These are the safety statistics that bear testimony to the extraordinary achievements of the board, management and employees of Zimplats, Zimbabwe’s largest mining operation.
Stanley Segula, Managing Director of Zimplats, explains the company’s approach. “Back in 2008, we realized we had a problem. That year we had 154 injuries, of which 11 were LTIs. Ten years later, as at end September 2018, we have had 3 injuries, of which one was a first-aid case, the second a minor injury, and the third an LTI.”
So how did this remarkable improvement come about? “We realized we had to embark on a long journey up the Bradley curve and get our safety culture in the right place. This required a huge focus on education,” explains Segula. “At Zimplats we moved from reactive to cooperative working. If you take the analogy of a fire, at first it was a question of ‘We did not know that if you touch a fire you would get burnt; we progressed to where ‘We knew the risk but ignored it and got burnt anyway.’ Now, today, everyone is a Risk Manager where the focus is on eliminating the risk altogether!”
In 2008 the company analyzed its top risks and identified technologies that would reduce risk in its operations. Recently the mine had a fall of ground collapse, with zero injuries. The ground monitoring instrumentation that had been installed for remote monitoring of ground stability had allowed the company to evacuate everyone before the collapse occurred.
At that time the leadership team also decided to implement an integrated system for SHEQ management. “Our system is our life and blood. The safety system is embedded within our production systems,” says Segula, “as everything that we do has a safety focus.” Zimplats has subsequently automated their EHS systems, implementing IsoMetrix for management of safety, health, and environment in 2016.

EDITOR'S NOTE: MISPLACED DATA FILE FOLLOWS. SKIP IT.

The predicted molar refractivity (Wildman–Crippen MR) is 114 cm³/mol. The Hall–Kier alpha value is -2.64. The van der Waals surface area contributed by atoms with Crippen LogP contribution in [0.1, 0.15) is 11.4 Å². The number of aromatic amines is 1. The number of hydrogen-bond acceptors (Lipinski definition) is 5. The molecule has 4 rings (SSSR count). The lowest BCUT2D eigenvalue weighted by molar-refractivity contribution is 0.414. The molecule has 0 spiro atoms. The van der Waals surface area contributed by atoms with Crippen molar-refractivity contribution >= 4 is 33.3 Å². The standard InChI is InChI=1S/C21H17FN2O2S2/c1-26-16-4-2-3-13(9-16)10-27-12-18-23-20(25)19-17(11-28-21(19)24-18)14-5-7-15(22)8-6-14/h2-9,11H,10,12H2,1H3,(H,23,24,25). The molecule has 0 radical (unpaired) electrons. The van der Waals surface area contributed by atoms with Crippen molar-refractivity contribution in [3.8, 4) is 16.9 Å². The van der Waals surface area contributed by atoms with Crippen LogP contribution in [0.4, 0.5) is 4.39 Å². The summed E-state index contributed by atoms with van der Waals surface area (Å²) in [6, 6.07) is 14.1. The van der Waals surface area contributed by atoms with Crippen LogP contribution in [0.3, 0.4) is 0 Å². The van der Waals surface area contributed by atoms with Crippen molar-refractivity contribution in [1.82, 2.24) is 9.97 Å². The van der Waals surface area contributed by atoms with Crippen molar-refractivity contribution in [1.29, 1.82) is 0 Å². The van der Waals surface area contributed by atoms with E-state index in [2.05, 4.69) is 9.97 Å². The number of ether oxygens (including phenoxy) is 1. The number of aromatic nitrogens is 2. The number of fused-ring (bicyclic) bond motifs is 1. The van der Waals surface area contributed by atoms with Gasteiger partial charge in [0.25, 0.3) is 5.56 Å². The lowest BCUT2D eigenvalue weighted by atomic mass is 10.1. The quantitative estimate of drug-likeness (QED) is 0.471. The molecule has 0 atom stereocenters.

“Isometrix has gone a long way in consolidating all metrics that make our safety programme easy to transact. You can call on leading indicators and act timely to avert unwanted occurrences. At the same tim,e the system allows you to track programmes or action plans that deliver a safe working environment. The benefits are there for all to see,” says Segula.
As Segula explains, it was also important to take the team along, to inculcate a sense of ownership regarding safety management. “When it comes to safety, we have a culture of zero tolerance. People simply do not cross the red line. Everyone in the company understands and appreciates that. Leadership resilience is crucial. Our people pillar is our most important asset. We have self-directed work teams that take ownership of their safety responsibilities. And because individuals are all different, it is important for us to understand the psychological make-up of a team. Depending on the risk profiles of individuals within a team, we inevitably need to blend teams, to reduce their overall risk.
“Competition is also effective if harnessed properly. We operate a safety log across all the 40 teams, who compete for honors month by month and quarter by quarter. Each team once the pole position and to be the best. Safety doesn’t start and end at our doors. We encourage our employees to commit to safe behavior in their communities, and we have carried out broader community-based safety programmers and mental health programmers.”
Zimplats is hailed by its peers as a regional benchmark in the mining industry. Their success has been based on creating a strong safety culture, underpinned by effective systems. And the company’s outstanding results to date have not engendered any sense of complacency. The goal is to further reduce the company’s LTIFR to 0.17 in the year ahead.